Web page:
We pulled into a perfect anchorage called Royal Island where I explored some old ruins while Sally knit. (This happens a lot.) We moved down towards Spanish Wells and anchored there a few days and explored the town. It's very different than other locations. First, it's quite prosperous, contributing half of the Bahamian lobster output. And it has a very interesting economic model, quite socialistic in its own way, a product of religion and tradition that keeps young people gainfully employed, respected and on the island. We're impressed.

Then we moved to over to Harbour Island, playground for the rich and famous. Pretty cool, but I don't think we have to come back. Our outboard got filled up with junk again and had to be cleaned out again so we weren't able to go get David at the ferry dock as planned.

David came aboard on the 12th after flying to Nassau and then aboard a hopper to North Eleuthera. A short ferry ride brought him right to the dock! We checked out the town, walked the beaches and had a fabulous lunch where the locals dine. We know that folks here can easily spend over $100 for lunch and hotels are $500. Wow, time to hit the road!

Weather has been super, 80's in the daytime with too much sun, and then it drops into the 70's after dark. No bugs, yet, although we have heard stories.

Capt. Jeff

Monday, March 2, 2015

Minnesota Visitors - Escaping the Cold

We have had a wonderful time with visits from Jeff's sister, Cyndi, and her husband, Bill, and our neighbor Joanne. Today the poor things flew back to frigid MN to wait for Spring - the season in Minnesota when the cars go through the ice.

Cyndi and Bill flew to Nassau and on to Marsh Harbor after a harrowing morning drive through the icy Twin Cities roadways. They sure seemed glad to find us tied up at the dock on the north side of the harbor at the Marsh Harbor Marina, better known by its restaurant name, the Jib Room. We had arrived there early in the week to wait for them and ride out a weather low. Just as we came into the dock, one of the stern thruster hydraulic hoses blew, spewing pink oil into the water. We cleaned it up and found a wonderful boat electrician/mechanic, Andrew (the brother of the Jib Room cook), who helped get us all put back together again. He was able to do the repair without needing the boat hauled out, though we went through a lot of ATF flushing the water from the system.

We had a windy day on the dock and spent it exploring Marsh Harbor. That evening, there was a Junkanoo parade - a traditional Bahamian celebration with floats, wild costumes, and music provided by drums, cow bells, whistles, and a variety of brass instruments. There were only three groups participating, so it was a   v  e  r  y    s  l  o  w   parade, but the groups were loud and enthusiastic and the people watching was great.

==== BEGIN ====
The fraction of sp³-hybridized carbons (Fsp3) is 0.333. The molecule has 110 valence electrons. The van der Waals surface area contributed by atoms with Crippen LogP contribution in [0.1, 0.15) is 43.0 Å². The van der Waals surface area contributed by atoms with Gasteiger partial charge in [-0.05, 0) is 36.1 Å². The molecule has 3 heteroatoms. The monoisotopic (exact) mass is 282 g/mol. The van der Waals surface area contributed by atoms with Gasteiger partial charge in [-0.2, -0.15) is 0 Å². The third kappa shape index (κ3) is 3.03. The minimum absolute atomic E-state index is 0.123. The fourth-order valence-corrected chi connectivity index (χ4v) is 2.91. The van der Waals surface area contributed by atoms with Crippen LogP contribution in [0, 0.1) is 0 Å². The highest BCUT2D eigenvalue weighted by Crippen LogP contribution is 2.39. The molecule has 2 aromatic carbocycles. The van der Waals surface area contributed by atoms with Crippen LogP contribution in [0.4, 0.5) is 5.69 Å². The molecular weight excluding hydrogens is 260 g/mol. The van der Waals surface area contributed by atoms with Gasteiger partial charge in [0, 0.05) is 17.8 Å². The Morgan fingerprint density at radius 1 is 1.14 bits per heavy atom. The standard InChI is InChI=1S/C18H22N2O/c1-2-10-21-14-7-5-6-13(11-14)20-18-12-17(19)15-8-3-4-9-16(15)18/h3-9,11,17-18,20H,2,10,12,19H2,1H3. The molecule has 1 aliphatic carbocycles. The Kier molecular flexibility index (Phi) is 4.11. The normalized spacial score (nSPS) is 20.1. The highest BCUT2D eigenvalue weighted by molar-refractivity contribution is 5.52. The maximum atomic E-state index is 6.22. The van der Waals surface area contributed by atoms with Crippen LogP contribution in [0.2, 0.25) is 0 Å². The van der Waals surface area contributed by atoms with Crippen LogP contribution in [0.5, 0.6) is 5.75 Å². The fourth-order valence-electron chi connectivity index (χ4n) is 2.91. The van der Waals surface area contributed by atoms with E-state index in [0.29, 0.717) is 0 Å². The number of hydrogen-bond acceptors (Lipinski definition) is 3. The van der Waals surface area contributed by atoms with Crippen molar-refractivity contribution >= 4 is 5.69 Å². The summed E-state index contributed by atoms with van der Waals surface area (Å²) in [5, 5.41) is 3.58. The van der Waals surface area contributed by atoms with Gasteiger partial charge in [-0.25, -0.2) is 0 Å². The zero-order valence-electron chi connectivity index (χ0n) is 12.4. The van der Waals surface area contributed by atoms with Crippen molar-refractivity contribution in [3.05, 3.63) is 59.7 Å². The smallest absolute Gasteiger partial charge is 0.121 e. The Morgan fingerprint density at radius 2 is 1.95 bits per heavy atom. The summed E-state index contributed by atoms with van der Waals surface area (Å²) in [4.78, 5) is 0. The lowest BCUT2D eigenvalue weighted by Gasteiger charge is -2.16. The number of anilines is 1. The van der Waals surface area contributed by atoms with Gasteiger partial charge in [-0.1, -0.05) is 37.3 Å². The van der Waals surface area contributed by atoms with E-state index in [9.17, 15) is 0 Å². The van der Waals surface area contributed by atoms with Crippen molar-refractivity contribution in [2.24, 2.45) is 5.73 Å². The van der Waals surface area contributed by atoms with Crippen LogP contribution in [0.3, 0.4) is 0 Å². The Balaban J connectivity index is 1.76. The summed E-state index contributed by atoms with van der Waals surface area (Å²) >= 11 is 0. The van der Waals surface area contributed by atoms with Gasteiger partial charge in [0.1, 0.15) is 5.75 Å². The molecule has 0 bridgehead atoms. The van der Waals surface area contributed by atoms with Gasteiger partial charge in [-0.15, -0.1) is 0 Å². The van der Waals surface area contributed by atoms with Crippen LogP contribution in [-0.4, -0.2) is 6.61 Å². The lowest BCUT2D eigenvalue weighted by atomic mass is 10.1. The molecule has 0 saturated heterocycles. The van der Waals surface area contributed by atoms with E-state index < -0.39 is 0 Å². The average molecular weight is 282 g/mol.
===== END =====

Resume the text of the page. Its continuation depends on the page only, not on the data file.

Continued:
The wind died down the next day and we cruised over to Hope Town, picked up the same mooring ball we had the week before, and showed them the cute town, beautiful red striped lighthouse which still lights its Fresnel lens every night, and lovely beach (and even some sea glass).

Next it was on to Man-O-War Cay to anchor out. We went snorkeling the next day with the local dive shop and two other couples. We went out to the site of the "Adirondack" (not our boat, but a Civil War ship that sank on the reef) to mostly see the canons still visible on the floor of the reef. We then went to Fowl Cay, which is now a national protected area, for some lovely coral and fish. We saw a large ray buried under the sand. It was a good morning and fun to explore and use the snorkel gear.

The wind was predicted to swing to the south, so we headed over to Treasure Cay and a harbor with good protection from south winds. It is a fancy resort with a pool which you can use if anchored outside for a small fee. We spent time on the beach, reported to be one of the 10 best in the world by National Geographic, and attended the Office of Tourism party for winter visitors, complete with dinner, a fashion show, and another Junkanoo performance. The next day was windy and we stayed at anchor and were met by Joanne, our Dry Dock neighbor, who had been at a trade show in Nassau and then flew to Marsh Harbor to check up on us.

When the wind abated and swung to the north, we headed over to Great Guana Cay and the dockage deal of 50 cents a foot at Orchid Bay Marina. We had a great snorkel off the beach at Nipper's, the local bar. Joanne ferried over from Marsh Harbor and met us there for lunch and beach time. We were able to show her the boat and Jeff happily gave her a dinghy ride before she caught her ferry back.

We headed back to Marsh Harbor the next day and finally found a place to dock to be in position to get Cyndi and Bill a taxi and back to the airport. Joanne joined us for drinks on the boat and then dinner. Then early Sunday morning, it was time for hugs and goodbyes as we sent them back to the frozen tundra. It was great fun to share our boat and time with them all, now we start to head south to Eleuthera and to see David and Adam by the middle of the month - Hurrah!!  Sally